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Education Opinion

DCPS’s LEAP Initiative: The New Kid in Town

By Guest Blogger — August 31, 2016 3 min read
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Note: This week, Kelsey Hamilton, a research assistant at the American Enterprise Institute, will be guest-blogging.

On Monday, I gave a quick run-down of DCPS’s teacher evaluation system, IMPACT, and how it measures teacher performance. Though positive results have emerged from the program, some felt that the system was overly punitive and needed a stronger emphasis on supporting struggling teachers. These critics will be pleased to hear about LEAP, DCPS’s new professional development initiative. The new program provides staff with guidance from seasoned teachers on content mastery and teaching methods. So just what is this new initiative, and how will change the status quo?

LEAP shakes up traditional teacher professional development, which generally relies on infrequent workshop-style training, by providing weekly group sessions with teachers of the same subject. These teacher teams meet for at least 90 minutes a week (this time is a part of the already-allocated 225 minutes of weekly planning for teachers). These sessions are led by a “LEAP leader,” which tend to generally be department heads or administrative figures who have experience in the subject and have been evaluated as “highly effective” under IMPACT.

These meetings revolve around one key topic drawn from each week’s curriculum. For example, when the students are learning about Pearl Harbor, the weekly meeting might center on how to best examine the Japanese motives behind the attack by using various teaching methods. The LEAP leader guides the discussion, and teachers are encouraged to share their own classroom dynamics and experiences so that the group can tackle issues and problems together and hear from a range of voices.

Teachers are then expected to take the weekly topic and incorporate takeaways from the discussion into their own classroom teaching. In order to gauge the teachers’ mastery of that content, LEAP leaders do weekly observations, noting how the teacher includes the session materials for that week. These observations differ from IMPACT teacher evaluation in several ways. First, the observations are shorter, only taking 15 minutes instead of 30. LEAP leaders will also be the sole observer of the teacher, unlike in years past when principals, assistant principals, and master educators all observed teachers. Lastly, this process is not punitive, but rather offers an informal look at how teachers are responding to feedback and main discussion points. The LEAP leaders then debrief with the teachers about how well they incorporated materials and how they could improve.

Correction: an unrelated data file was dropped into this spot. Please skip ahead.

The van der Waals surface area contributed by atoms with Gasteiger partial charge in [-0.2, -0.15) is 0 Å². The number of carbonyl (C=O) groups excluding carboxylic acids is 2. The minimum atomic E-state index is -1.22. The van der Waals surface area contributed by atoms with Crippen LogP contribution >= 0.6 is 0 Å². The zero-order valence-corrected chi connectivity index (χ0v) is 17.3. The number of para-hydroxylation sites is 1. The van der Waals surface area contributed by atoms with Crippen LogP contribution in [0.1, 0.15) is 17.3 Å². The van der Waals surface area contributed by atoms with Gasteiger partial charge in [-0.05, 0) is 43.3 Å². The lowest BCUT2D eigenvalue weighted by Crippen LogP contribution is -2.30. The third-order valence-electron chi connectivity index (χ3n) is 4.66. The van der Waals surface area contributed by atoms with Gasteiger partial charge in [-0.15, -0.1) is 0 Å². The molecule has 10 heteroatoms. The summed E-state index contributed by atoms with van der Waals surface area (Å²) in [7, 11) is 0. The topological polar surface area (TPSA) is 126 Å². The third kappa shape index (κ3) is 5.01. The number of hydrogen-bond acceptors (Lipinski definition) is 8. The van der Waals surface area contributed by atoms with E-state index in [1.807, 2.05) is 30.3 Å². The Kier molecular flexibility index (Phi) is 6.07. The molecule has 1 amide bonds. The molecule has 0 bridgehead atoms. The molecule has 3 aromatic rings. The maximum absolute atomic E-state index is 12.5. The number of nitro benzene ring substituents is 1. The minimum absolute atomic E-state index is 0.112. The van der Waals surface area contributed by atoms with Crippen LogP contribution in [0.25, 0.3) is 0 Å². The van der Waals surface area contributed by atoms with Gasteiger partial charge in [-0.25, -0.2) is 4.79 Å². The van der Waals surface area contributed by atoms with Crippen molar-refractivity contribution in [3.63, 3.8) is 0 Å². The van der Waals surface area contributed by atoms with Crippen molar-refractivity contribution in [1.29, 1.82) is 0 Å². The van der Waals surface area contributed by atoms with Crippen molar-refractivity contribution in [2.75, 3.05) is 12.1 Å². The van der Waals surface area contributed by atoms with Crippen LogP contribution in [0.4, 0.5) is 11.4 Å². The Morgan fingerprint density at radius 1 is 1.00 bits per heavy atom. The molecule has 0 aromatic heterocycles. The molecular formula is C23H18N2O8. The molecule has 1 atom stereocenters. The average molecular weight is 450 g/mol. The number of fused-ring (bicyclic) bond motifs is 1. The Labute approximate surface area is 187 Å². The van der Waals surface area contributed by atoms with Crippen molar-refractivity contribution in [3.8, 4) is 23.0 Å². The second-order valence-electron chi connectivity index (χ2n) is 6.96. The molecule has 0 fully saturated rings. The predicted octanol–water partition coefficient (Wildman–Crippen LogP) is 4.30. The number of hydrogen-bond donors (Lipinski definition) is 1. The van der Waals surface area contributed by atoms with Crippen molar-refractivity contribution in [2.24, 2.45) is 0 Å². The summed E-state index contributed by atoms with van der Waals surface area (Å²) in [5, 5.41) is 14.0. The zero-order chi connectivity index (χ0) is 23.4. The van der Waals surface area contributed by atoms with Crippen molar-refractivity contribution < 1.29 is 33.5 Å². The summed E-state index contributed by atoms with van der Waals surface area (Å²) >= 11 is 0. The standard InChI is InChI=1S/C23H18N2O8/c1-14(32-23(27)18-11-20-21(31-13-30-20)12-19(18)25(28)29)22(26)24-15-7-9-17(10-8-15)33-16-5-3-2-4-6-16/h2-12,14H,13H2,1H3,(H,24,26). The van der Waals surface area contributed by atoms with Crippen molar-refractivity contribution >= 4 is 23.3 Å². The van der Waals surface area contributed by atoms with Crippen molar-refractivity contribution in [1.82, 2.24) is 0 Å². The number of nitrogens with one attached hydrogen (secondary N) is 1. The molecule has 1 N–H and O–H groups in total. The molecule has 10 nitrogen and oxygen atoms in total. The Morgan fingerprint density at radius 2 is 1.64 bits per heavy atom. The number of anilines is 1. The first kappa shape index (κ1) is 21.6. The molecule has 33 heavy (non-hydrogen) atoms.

This past June, I got the opportunity to sit in on a LEAP leader training session for social studies teachers. The leaders there seemed to be learning just as much as I was—several program specifics were new to them, and certain details on the program had yet to be solidified. However, session structure was very well-developed. The particular session I saw focused on training the LEAP leaders to give constructive, unbiased advice to the teachers they would be observing by encouraging them to focus on objective rather than subjective observations.

For example, rather than noting to a teacher that her student “looked confused,” the leaders were told to quantify that statement. Did the student not write any notes? Did the student ask for clarification of a concept multiple times and still not demonstrate understanding? DCPS clearly outlined what was expected from the leader, and laid out a model for what type of feedback was most useful.

The leaders were then instructed to give a “key action step” for the next week— what could this teacher do in her classroom to better demonstrate content mastery? By giving the teacher something small and concrete to work on, the feedback provides the leaders with tangible results to look for, and teachers something defined to strive for. The frequent collaboration may take some of the edge off IMPACT criticism in providing more communication between teachers and observers, as well as more time for their professional development.

It is a major overhaul for DCPS, but it is not the only change this year— IMPACT has also undergone a few tweaks. Master educators no longer observe teachers, and principals are the only evaluators. Additional changes to the system include adding student surveys to the teacher evaluation, as well as the return of value-added assessments after a brief hiatus while Common Core-aligned tests were phased in.

On Friday, I’ll share my thoughts on the LEAP program with you all from its promises to potential snags. Until then!

--Kelsey Hamilton

The opinions expressed in Rick Hess Straight Up are strictly those of the author(s) and do not reflect the opinions or endorsement of Editorial Projects in Education, or any of its publications.